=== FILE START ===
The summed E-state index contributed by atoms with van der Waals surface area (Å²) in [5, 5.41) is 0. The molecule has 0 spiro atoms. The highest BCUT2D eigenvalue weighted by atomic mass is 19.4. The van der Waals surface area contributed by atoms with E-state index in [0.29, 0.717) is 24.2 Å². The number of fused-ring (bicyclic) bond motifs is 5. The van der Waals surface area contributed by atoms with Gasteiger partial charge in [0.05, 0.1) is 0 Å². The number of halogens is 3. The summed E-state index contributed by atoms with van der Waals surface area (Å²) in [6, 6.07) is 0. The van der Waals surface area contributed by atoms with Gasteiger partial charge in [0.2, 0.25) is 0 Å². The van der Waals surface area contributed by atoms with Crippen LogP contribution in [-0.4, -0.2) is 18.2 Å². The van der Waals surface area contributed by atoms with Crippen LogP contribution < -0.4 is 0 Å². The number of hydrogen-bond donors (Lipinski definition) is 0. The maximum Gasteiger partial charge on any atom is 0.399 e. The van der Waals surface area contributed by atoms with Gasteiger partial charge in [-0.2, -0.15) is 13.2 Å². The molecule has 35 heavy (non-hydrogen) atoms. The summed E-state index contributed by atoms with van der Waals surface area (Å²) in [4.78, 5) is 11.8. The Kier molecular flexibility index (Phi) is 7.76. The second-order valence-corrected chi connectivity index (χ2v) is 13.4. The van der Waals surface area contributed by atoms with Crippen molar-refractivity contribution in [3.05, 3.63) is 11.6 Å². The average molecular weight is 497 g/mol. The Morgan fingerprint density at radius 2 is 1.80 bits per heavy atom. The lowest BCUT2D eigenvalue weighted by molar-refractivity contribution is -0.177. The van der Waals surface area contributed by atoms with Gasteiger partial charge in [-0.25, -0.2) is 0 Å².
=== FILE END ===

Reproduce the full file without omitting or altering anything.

The summed E-state index contributed by atoms with van der Waals surface area (Å²) in [5, 5.41) is 0. The molecule has 0 spiro atoms. The highest BCUT2D eigenvalue weighted by atomic mass is 19.4. The van der Waals surface area contributed by atoms with E-state index in [0.29, 0.717) is 24.2 Å². The number of fused-ring (bicyclic) bond motifs is 5. The van der Waals surface area contributed by atoms with Gasteiger partial charge in [0.05, 0.1) is 0 Å². The number of halogens is 3. The summed E-state index contributed by atoms with van der Waals surface area (Å²) in [6, 6.07) is 0. The van der Waals surface area contributed by atoms with Gasteiger partial charge in [0.2, 0.25) is 0 Å². The van der Waals surface area contributed by atoms with Crippen LogP contribution in [-0.4, -0.2) is 18.2 Å². The van der Waals surface area contributed by atoms with Crippen LogP contribution < -0.4 is 0 Å². The number of hydrogen-bond donors (Lipinski definition) is 0. The maximum Gasteiger partial charge on any atom is 0.399 e. The van der Waals surface area contributed by atoms with Gasteiger partial charge in [-0.2, -0.15) is 13.2 Å². The molecule has 35 heavy (non-hydrogen) atoms. The summed E-state index contributed by atoms with van der Waals surface area (Å²) in [4.78, 5) is 11.8. The Kier molecular flexibility index (Phi) is 7.76. The second-order valence-corrected chi connectivity index (χ2v) is 13.4. The van der Waals surface area contributed by atoms with Crippen molar-refractivity contribution in [3.05, 3.63) is 11.6 Å². The average molecular weight is 497 g/mol. The Morgan fingerprint density at radius 2 is 1.80 bits per heavy atom. The lowest BCUT2D eigenvalue weighted by molar-refractivity contribution is -0.177. The van der Waals surface area contributed by atoms with Gasteiger partial charge in [-0.25, -0.2) is 0 Å².